Reprinted from Newsletter 92, dated 1999 July–August

One supermarket or another: use Jack Hepworth’s design 40 years ago

Stephanie Morland

A warehouse interior during construction. A construction worker stands on a raised platform. Some construction materials lie on the floor, which is otherwise empty.
Sainsbury’s at Greenwich (2000, praised in design magazine)
An empty factory interior.
Morlands Block O at Glastonbury (1961, architect Jack Hepworth)

40 years on, Sainsbury’s splendid new millennium store at Greenwich, featured in Building Design last week, is catching up with Glastonbury!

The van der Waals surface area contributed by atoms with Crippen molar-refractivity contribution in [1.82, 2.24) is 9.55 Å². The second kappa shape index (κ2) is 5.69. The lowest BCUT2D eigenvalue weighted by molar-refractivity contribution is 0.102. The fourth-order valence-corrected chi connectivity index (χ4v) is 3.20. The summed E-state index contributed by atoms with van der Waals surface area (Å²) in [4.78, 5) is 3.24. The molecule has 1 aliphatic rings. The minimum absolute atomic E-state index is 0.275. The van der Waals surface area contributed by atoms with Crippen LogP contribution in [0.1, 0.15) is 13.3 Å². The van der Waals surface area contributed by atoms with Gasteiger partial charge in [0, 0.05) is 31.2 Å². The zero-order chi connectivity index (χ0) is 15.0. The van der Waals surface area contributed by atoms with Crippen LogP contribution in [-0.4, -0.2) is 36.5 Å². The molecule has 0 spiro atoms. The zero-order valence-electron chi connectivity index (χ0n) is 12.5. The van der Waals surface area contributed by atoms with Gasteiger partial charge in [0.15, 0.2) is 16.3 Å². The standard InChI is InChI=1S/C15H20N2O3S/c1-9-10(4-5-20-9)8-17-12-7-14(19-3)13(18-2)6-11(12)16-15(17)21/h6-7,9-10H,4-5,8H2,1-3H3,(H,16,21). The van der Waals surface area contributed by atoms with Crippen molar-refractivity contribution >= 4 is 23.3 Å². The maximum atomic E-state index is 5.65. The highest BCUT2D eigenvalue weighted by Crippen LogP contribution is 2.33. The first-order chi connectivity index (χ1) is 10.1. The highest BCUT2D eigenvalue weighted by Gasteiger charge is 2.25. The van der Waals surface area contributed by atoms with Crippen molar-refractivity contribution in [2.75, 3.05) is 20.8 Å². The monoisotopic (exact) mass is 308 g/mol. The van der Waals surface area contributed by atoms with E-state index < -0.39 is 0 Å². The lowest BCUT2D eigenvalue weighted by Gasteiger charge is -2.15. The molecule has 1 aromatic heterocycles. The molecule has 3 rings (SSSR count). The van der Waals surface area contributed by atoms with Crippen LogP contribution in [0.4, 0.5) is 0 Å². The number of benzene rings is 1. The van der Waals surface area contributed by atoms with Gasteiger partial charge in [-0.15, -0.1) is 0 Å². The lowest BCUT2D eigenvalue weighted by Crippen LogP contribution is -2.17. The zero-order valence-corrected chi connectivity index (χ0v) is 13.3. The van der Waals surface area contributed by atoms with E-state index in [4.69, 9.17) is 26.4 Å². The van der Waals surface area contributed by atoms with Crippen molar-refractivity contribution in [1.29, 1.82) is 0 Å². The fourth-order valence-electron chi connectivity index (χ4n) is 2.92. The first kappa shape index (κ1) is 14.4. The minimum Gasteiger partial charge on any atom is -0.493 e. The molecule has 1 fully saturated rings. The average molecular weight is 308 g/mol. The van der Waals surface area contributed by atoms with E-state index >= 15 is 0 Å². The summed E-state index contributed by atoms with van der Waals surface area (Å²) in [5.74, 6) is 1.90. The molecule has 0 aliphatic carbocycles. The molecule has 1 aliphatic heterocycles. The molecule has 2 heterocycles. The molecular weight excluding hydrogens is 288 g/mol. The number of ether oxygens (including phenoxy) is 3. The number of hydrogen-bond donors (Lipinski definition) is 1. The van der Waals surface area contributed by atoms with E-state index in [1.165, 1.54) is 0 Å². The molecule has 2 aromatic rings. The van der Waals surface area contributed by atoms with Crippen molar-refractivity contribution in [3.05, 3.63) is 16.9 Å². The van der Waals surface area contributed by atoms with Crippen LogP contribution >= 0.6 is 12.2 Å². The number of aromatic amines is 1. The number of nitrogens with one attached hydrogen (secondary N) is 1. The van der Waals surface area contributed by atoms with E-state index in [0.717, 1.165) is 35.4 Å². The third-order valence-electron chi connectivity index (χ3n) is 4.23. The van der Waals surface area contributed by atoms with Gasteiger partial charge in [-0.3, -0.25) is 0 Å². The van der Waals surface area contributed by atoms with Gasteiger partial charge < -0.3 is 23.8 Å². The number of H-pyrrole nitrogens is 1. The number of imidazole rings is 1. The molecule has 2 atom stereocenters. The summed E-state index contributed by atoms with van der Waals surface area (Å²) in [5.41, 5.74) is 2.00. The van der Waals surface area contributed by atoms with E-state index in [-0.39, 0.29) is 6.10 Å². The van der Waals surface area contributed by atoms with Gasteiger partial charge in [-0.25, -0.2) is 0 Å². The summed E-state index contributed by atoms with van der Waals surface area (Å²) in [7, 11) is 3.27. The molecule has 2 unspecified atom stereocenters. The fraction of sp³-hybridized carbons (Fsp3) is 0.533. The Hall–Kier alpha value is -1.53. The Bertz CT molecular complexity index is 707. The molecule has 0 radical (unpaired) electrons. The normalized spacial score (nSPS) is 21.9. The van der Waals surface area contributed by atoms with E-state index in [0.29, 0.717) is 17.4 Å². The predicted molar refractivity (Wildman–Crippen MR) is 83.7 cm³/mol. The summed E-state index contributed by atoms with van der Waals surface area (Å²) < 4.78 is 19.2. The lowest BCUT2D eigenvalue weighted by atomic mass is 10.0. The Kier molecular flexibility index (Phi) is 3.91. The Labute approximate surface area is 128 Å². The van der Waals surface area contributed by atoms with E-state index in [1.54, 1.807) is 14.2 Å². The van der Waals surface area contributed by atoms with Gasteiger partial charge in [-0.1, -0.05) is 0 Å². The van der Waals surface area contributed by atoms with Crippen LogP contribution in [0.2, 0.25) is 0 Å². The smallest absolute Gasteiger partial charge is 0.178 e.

The design of the main store area at Greenwich is remarkably similar to that of the Hepworth building on the derelict Morlands site here, completed in 1961: the same curved roof spans over a clear 120-foot space (ignoring the old service grid of pipes) and the similar impact of the sequence of rooflights.

It could be adapted to make an equally eye-catching low-energy-use millennium building.

But of course the developer, Welbeck Land, wants to demolish it to make way for … guess what … a modern superstore!

The latest issue of Free State magazine (£1.95 from Unique Publications or bookshops) has an update on the campaign to adapt some of the worthwhile buildings on the Morlands site for new uses, rather than wait forever for wholesale high-capital “development” that will further undermine the town centre. We are hoping that a tour of the site can be arranged for Conservation Society members.